I can hardly open my mouth since my visit to the dentist
Q The right side of my jaw occasionally hurts after eating food that needs a lot of chewing, but it hasn’t bothered me that much. But after having a lot of dental work a couple of weeks ago I can hardly open my mouth at all. I’m otherwise well, so it’s not lockjaw, but what can I do about it?
A This sounds like trismus, where the muscles controlling the movements of the jaw become abnormally contracted, which limits the amount you can open your mouth. Though the most well-known cause is tetanus infection (often called lockjaw), thanks to vaccination this is incredibly rare now.
These days, trismus is much more likely to occur after dental work, particularly after wisdom tooth extraction, which can lead to swelling and inflammation in the jaw’s tissues.
Similarly, having work done on several teeth, which may involve injections, can pierce the jaw muscles leaving them bruised and unable to function normally.
Having any abnormality of the jaw joint, such as mild arthritis, can put you more at risk of developing trismus.
It is best treated by trying to exercise the jaw muscles, several times during the day, by putting a finger and thumb on your top and bottom teeth and gently stretching your mouth open.
Applying heat to the side of your face with a warm damp flannel can help too, together with taking anti-inflammatory tablets, such as ibuprofen, if you can swallow them.
Most cases of trismus do resolve in a few weeks, but if the problem persists, then go back to speak to your dentist.
Q I’ve been feeling really tired for ages and my skin has become very dry. Tests at my surgery have shown I have a low T4 level, so I have an underactive thyroid. I’ve been given thyroxine tablets and my doctor says my hormone levels are now in the normal range and that my dose of thyroxine is correct, but shouldn’t I have my T3 level measured as well?
A The main hormone produced by the thyroid gland is thyroxine, which contains four atoms of iodine and is commonly known as T4.
This is converted in the body into triiodothyronine, which contains three atoms of iodine and is known as T3.
It is the T3 that is biologically active and plays a large role in regulating the body’s metabolism.
Small amounts of T3 are also produced by the thyroid gland. The amounts of T4 and T3 produced are regulated by the thyroid stimulating hormone (TSH) produced by the pituitary gland, which is in the base of the brain.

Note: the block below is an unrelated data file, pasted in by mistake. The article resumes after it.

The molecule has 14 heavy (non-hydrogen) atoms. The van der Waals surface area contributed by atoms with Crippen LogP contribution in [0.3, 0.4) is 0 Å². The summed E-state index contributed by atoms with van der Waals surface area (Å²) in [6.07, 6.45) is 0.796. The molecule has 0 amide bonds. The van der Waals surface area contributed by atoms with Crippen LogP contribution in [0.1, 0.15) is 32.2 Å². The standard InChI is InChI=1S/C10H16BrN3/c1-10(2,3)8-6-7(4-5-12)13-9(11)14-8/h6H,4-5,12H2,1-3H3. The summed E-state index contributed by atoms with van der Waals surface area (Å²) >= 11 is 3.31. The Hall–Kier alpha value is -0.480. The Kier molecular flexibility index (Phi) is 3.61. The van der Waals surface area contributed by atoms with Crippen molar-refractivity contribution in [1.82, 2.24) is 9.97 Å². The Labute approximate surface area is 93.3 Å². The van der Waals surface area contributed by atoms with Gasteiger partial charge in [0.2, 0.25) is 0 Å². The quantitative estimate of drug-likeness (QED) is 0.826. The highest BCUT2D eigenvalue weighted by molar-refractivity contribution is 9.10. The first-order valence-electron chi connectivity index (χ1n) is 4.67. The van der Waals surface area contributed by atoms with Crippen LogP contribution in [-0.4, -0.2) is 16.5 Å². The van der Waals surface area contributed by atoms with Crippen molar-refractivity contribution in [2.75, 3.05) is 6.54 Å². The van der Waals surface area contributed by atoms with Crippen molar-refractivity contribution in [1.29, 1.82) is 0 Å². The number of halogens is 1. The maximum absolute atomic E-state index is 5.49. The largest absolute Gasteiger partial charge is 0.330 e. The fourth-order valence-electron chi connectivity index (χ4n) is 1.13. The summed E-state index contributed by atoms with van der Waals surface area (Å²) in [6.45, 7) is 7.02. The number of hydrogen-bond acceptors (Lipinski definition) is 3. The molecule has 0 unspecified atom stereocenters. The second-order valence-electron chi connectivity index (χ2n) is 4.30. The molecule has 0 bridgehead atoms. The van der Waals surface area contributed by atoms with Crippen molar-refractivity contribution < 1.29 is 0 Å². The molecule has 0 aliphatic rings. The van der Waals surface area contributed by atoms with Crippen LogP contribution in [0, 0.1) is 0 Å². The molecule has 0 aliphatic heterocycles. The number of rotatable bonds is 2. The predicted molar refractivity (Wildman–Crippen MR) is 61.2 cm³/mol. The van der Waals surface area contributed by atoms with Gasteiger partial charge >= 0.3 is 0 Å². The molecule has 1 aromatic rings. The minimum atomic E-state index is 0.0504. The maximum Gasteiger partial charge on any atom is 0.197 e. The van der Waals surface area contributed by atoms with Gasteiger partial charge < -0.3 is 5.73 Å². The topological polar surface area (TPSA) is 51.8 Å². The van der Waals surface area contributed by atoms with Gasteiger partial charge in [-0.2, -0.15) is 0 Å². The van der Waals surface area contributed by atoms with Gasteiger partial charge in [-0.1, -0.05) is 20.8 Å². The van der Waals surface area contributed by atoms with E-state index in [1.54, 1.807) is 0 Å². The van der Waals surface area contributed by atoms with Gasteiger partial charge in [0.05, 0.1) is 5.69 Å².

Levels of TSH increase when T4 and T3 levels fall, increasing their production, and when the levels rise above normal, TSH production falls.
The standard blood tests used to check thyroid function are T4 and TSH.
A high TSH level with a low level of T4 indicates an underactive thyroid gland, while a low level of TSH and a high level of T4 suggests an overactive gland.
An underactive thyroid gland is most commonly caused by the body’s own immune system attacking the thyroid cells. Though the trigger for this is not known, it is more common in people with other autoimmune conditions and can run in families.
When the gland is overactive, excess amounts of T3 may be produced and this can lead to a situation where TSH levels are low, but T4 levels are normal.
Therefore measuring both T3 and T4 can be helpful in the diagnosis and treatment of hyperthyroidism.
But when T3 levels are low, either because the gland is producing too little T4 or T3, this is always reflected in the TSH level, which is raised.
Treatment for an underactive thyroid is with thyroxine tablets and the dose can be monitored by assessing the TSH level, which should be in the normal range. Hopefully your energy levels should improve soon, but if not, check with your doctor that there is not another cause for your tiredness.
Q About a fortnight ago I developed a niggle in the left side of my lower back, and after a few days, I began to experience severe pain in my left hip, thigh and knee. The pain was so bad that I was unable to walk and I ended up in hospital for two days.
A series of X-rays, scans and eventually an MRI scan did not show the cause of the problem and I was released with heavy duty painkillers and told to rest and hopefully the situation would improve.
I’ve previously had a hip replacement and been diagnosed with two bulging discs in my back, so I’m surprised the scans were not helpful. I am still in considerable pain and unable to walk without a frame. What should my next course of action be? A Your symptoms do suggest that the cause of the problem is likely to be pressure on the sciatic nerve as it leaves your spine, which can lead to pain not just in your lower back, but also radiating down across your buttock to the outer thigh and knee.
Your medical history of a hip replacement and two bulging discs suggests to me that you are likely to have osteoarthritis, or “wear and tear”, in your lower spine, which is possibly the underlying cause of the problem you have now.
It would be very unusual for an MRI to be normal in someone who has had disc problems in the past and I do think you should query the result you were given while you were an inpatient.
I don’t know where you live, but in many parts of the country GPs can see local hospital results via a linked computer system. If your GP does not have immediate access to the result, they can write to the hospital for a copy and discuss the results with you.
Hopefully this will give more information about the cause of your pain, which in turn will enable them to advise on how it can be managed.
■ If you have a health question for Dr Leonard, email her in confidence at firstname.lastname@example.org. Dr Leonard regrets she cannot enter into personal correspondence or reply to everyone.